-- Robert Levine
Railroad Jerk plays Wed, April 26, at Bottom of the Hill in S.F.; call 626-4455.

Illusion of Safety
From Nothing to Less
(Complacency)

Emitting seriously enigmatic signals from Illinois(e) since 1983, Illusion of Safety is essentially an open-membership experimental collective revolving around one Dan Burke. IOS has amassed a sprawling body of work over the years, ranging from aggro to ambient to alien -- their "selected discography" ticks off 47 releases and comp contributions since 1986. This, the eighth IOS CD, documents two rehearsals and eight live performances by Burke and partner Thymme Jones in 1993. "NO SAMPLING OR SEQUENCING" crows the press release; what the duo do play is prepared autoharps, scraped metal, wine goblets and forks, walkie-talkies, shortwave radios, rubber masks, personal vibrators -- stuff like that.

Best abandon any preconceived notions of what a CD "should" sound like before venturing into this little forest of decom-positions, cuz as you've probably guessed, it provides over an hour of superscrewy sounds. Track one kicks off with a loud buzzing drone, which segues into audience noises (e.g., shuffling, coughing, laughing). From there on in, we're treated to distant banging and clanging, rhythmic pulses, quiet hums, loud crashes, unidentifiable electronics, footsteps, odd rolling noises, seven minutes of near-total silence and moments reminiscent of a busy day at the swingset factory. Equal parts old-school industrial screech 'n' scrape and a more modern ambient-noise aesthetic, Nothing isn't as compelling a listening experience as much of IOS' subtler studio work. Still, it serves up some cryptic tonal montages you won't hear every day. Well, at least not on CD.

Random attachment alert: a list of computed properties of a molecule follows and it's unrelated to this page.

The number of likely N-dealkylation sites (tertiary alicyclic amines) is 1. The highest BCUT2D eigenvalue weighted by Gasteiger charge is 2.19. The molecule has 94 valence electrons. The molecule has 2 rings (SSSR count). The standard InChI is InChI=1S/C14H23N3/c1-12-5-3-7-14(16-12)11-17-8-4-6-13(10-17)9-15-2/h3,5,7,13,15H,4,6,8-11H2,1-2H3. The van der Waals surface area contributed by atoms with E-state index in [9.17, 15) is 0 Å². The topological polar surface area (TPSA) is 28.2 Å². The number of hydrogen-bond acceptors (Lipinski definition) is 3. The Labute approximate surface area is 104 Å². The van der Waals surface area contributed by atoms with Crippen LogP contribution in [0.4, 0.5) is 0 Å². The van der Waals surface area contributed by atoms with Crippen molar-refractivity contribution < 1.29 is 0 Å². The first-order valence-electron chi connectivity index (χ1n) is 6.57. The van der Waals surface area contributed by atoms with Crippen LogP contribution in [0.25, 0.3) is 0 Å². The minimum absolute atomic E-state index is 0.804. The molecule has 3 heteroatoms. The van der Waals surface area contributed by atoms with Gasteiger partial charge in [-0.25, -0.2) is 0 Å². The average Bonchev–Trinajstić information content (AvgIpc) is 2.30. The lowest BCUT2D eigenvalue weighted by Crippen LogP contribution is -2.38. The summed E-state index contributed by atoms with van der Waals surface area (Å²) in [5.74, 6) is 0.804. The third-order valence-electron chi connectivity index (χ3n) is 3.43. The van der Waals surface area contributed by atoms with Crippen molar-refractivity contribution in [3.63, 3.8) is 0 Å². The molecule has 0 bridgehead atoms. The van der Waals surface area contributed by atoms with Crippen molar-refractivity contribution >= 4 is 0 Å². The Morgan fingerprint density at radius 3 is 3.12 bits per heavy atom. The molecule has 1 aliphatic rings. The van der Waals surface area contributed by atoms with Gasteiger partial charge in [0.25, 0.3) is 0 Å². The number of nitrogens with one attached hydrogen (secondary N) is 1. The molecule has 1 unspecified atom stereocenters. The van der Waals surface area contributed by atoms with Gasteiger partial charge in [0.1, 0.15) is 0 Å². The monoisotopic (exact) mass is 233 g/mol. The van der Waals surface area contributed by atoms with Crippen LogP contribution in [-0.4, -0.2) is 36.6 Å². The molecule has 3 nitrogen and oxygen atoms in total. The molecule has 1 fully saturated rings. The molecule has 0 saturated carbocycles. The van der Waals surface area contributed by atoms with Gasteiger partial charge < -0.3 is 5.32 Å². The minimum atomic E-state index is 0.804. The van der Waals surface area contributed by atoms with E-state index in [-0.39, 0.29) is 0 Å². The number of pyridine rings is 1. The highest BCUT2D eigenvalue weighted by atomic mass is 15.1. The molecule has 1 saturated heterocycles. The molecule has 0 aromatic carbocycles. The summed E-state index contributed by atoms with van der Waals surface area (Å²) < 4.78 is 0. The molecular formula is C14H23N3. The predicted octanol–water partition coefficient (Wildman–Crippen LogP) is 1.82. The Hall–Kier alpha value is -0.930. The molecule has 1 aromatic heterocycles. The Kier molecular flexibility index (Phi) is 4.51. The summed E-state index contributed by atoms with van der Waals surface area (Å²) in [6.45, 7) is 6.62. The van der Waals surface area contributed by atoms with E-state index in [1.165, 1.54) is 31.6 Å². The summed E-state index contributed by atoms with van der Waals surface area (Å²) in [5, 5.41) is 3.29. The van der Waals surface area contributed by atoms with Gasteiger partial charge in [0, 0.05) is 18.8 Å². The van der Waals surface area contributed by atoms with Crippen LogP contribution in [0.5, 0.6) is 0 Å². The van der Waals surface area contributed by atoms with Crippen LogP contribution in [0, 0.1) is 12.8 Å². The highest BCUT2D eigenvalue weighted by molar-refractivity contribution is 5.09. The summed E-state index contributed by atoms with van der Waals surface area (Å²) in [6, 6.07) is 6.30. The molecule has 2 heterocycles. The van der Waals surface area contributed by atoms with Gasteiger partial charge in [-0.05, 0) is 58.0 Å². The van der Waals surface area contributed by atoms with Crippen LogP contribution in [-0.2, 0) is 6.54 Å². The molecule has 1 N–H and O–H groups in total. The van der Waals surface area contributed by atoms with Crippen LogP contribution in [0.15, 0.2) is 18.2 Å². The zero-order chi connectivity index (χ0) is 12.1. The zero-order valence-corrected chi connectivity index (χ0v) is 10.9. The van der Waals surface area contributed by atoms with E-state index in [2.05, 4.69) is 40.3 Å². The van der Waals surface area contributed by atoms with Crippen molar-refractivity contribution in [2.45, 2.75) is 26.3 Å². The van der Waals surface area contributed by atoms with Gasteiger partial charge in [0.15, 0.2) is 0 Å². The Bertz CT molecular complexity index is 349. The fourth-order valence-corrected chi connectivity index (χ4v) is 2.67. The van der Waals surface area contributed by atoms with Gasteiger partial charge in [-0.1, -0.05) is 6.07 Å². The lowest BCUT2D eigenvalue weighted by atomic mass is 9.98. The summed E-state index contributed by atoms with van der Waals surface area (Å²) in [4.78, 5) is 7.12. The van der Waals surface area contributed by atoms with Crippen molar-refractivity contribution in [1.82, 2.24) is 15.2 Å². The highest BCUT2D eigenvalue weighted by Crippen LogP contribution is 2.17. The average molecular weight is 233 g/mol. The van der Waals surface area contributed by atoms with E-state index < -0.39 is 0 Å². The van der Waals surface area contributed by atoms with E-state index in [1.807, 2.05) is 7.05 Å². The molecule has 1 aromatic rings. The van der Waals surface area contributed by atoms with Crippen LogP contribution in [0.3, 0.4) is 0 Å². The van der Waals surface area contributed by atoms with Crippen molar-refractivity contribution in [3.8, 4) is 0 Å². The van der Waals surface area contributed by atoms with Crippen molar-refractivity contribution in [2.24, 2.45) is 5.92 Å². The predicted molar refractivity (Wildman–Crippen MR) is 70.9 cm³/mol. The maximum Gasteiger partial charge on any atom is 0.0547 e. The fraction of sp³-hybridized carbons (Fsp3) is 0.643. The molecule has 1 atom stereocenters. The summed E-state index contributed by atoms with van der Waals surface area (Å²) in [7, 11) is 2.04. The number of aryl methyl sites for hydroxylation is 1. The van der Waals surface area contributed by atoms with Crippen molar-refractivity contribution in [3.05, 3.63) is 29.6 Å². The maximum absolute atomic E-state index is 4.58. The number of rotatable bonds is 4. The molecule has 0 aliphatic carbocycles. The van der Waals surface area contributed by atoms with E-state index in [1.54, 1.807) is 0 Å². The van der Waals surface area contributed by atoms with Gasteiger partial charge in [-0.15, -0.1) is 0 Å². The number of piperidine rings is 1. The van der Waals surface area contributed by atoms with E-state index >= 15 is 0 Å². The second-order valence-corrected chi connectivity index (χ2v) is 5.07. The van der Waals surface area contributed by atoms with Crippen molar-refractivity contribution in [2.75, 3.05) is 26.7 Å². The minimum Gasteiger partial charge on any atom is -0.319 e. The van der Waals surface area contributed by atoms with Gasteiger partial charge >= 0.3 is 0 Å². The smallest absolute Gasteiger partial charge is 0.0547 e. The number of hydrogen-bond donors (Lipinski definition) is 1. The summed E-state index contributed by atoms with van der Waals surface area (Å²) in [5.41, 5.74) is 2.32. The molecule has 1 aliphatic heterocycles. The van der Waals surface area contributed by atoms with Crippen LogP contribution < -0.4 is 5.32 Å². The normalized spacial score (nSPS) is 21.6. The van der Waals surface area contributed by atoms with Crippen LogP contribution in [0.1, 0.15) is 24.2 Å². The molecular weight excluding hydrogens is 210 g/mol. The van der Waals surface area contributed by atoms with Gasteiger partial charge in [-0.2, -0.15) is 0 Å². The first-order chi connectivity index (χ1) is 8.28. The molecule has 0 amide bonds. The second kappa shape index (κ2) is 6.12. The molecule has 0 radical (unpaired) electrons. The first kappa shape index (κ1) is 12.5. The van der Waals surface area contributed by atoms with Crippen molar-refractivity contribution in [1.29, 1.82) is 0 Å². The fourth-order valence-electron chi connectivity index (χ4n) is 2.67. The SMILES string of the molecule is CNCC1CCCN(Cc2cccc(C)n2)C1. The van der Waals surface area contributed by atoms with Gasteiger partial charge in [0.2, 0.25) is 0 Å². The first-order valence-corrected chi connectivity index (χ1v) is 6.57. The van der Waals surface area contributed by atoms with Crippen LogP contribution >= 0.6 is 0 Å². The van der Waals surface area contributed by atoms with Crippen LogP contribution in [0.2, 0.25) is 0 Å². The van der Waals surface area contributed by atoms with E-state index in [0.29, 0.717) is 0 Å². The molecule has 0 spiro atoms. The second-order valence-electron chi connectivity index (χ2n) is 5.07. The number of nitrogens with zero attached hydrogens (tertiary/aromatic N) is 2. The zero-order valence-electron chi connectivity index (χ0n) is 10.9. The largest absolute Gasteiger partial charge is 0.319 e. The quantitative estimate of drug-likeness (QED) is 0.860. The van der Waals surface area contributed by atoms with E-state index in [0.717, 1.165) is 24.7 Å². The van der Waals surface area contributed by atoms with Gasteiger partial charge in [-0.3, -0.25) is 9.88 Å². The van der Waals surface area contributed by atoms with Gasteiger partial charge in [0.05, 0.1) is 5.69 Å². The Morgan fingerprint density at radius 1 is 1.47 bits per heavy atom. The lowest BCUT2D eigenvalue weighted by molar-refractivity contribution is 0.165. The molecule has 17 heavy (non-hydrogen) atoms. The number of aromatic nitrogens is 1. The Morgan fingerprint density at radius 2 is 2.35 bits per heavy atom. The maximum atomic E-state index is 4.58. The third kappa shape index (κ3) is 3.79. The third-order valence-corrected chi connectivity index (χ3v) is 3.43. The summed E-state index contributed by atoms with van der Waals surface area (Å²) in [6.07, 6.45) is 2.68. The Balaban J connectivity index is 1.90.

-- Mike Rowell
Illusion of Safety plays Sun, April 30, at the Kilowatt in S.F.; call 861-2595.

Don Byron
Music for Six Musicians
(Nonesuch)

Music for Six Musicians, the third release by Bronx-born composer/clarinetist Don Byron, stuns us again with Byron's incredible chops, deep feeling and soaring imagination. Though Tuskegee Experiments, his debut, throws Ellington and Schumann into the mix, and Don Byron Plays the Music of Mickey Katz pays tribute to the renowned klezmer artist, this Music is all Byron's own, with the exception of "La Estrellita" by Manuel Ponce. Byron combines poetry, politics, humor and music in a way seldom seen since Charles Mingus' Mingus Ah Um. You'll see it less in the opening words of lyricist Sadiq than in the cryptically evocative song titles: "Uh-Oh, Chango!/White History Month," "SEX/WORK (Clarence/Anita)," "Crowd Heights." Musically, a wild, cacophonous freedom is set against simple, thrilling lyricism. Everything from bebop to hard bop to free form is held together by well-conceived structures and blazing playing by the titular sextet -- Byron, pianist Edsel Gomez, percussionist Ben Wittman, conga player Jerry Gonzalez, cornetist Graham Haynes and bassist Kenny Davis. As soon as you think you have a handle on Byron, he breaks free with a Protean shift to, say, Latin rhythms, carnival marches, a North African mood or a quote from Charlie Parker. Grounded in virtuosity, this eclecticism is mesmerizing.

-- Ira Steingroot
Don Byron Quintet plays Wed-Sun, April 26-30, at Yoshi's Nitespot in Oakland; call (510) 652-9200.

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